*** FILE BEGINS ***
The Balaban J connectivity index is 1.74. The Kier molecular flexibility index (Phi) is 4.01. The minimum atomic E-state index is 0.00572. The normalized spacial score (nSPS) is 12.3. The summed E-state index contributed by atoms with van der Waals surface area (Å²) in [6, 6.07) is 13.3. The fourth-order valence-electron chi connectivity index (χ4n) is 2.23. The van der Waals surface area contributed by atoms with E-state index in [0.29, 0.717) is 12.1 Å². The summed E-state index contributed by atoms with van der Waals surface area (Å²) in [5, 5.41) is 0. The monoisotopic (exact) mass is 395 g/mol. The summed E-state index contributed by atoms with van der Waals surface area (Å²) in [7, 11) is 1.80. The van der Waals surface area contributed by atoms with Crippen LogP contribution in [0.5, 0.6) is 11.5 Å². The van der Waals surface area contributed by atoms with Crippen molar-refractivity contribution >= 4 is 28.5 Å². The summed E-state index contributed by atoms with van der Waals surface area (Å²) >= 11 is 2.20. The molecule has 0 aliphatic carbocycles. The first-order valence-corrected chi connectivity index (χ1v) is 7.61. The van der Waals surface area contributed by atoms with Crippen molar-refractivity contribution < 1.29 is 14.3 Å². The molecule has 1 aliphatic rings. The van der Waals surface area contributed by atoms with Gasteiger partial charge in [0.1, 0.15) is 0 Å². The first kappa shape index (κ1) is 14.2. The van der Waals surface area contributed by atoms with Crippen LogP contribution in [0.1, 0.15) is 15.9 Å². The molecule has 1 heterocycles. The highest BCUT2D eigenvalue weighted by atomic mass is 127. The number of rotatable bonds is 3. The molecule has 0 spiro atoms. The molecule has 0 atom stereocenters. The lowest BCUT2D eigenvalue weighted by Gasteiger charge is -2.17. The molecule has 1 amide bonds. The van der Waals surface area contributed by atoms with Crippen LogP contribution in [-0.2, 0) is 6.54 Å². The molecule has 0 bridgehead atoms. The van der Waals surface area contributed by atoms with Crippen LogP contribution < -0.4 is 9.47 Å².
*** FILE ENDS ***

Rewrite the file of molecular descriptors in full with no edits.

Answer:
The Balaban J connectivity index is 1.74. The Kier molecular flexibility index (Phi) is 4.01. The minimum atomic E-state index is 0.00572. The normalized spacial score (nSPS) is 12.3. The summed E-state index contributed by atoms with van der Waals surface area (Å²) in [6, 6.07) is 13.3. The fourth-order valence-electron chi connectivity index (χ4n) is 2.23. The van der Waals surface area contributed by atoms with E-state index in [0.29, 0.717) is 12.1 Å². The summed E-state index contributed by atoms with van der Waals surface area (Å²) in [5, 5.41) is 0. The monoisotopic (exact) mass is 395 g/mol. The summed E-state index contributed by atoms with van der Waals surface area (Å²) in [7, 11) is 1.80. The van der Waals surface area contributed by atoms with Crippen LogP contribution in [0.5, 0.6) is 11.5 Å². The van der Waals surface area contributed by atoms with Crippen molar-refractivity contribution >= 4 is 28.5 Å². The summed E-state index contributed by atoms with van der Waals surface area (Å²) >= 11 is 2.20. The molecule has 0 aliphatic carbocycles. The first-order valence-corrected chi connectivity index (χ1v) is 7.61. The van der Waals surface area contributed by atoms with Crippen molar-refractivity contribution < 1.29 is 14.3 Å². The molecule has 1 aliphatic rings. The van der Waals surface area contributed by atoms with Gasteiger partial charge in [0.1, 0.15) is 0 Å². The first kappa shape index (κ1) is 14.2. The van der Waals surface area contributed by atoms with Crippen LogP contribution in [0.1, 0.15) is 15.9 Å². The molecule has 1 heterocycles. The highest BCUT2D eigenvalue weighted by atomic mass is 127. The number of rotatable bonds is 3. The molecule has 0 spiro atoms. The molecule has 0 atom stereocenters. The lowest BCUT2D eigenvalue weighted by Gasteiger charge is -2.17. The molecule has 1 amide bonds. The van der Waals surface area contributed by atoms with Crippen LogP contribution in [-0.2, 0) is 6.54 Å². The molecule has 0 bridgehead atoms. The van der Waals surface area contributed by atoms with Crippen LogP contribution < -0.4 is 9.47 Å².